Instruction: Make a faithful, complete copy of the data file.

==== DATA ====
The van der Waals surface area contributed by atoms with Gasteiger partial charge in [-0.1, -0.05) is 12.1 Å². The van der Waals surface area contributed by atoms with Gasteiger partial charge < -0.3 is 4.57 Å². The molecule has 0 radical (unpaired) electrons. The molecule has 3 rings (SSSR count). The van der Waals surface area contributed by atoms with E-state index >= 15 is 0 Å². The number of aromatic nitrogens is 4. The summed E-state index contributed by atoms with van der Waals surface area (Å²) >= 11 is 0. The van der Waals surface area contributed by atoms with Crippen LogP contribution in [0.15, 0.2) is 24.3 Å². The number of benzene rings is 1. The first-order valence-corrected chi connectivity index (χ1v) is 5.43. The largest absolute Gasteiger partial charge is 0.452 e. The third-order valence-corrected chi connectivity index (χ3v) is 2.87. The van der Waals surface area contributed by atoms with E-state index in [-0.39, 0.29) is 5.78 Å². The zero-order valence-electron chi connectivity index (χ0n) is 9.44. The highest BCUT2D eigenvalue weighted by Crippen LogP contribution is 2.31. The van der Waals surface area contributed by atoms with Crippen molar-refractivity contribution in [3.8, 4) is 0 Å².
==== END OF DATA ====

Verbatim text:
The van der Waals surface area contributed by atoms with Gasteiger partial charge in [-0.1, -0.05) is 12.1 Å². The van der Waals surface area contributed by atoms with Gasteiger partial charge < -0.3 is 4.57 Å². The molecule has 0 radical (unpaired) electrons. The molecule has 3 rings (SSSR count). The van der Waals surface area contributed by atoms with E-state index >= 15 is 0 Å². The number of aromatic nitrogens is 4. The summed E-state index contributed by atoms with van der Waals surface area (Å²) >= 11 is 0. The van der Waals surface area contributed by atoms with Crippen LogP contribution in [0.15, 0.2) is 24.3 Å². The number of benzene rings is 1. The first-order valence-corrected chi connectivity index (χ1v) is 5.43. The largest absolute Gasteiger partial charge is 0.452 e. The third-order valence-corrected chi connectivity index (χ3v) is 2.87. The van der Waals surface area contributed by atoms with E-state index in [-0.39, 0.29) is 5.78 Å². The zero-order valence-electron chi connectivity index (χ0n) is 9.44. The highest BCUT2D eigenvalue weighted by Crippen LogP contribution is 2.31. The van der Waals surface area contributed by atoms with Crippen molar-refractivity contribution in [3.8, 4) is 0 Å².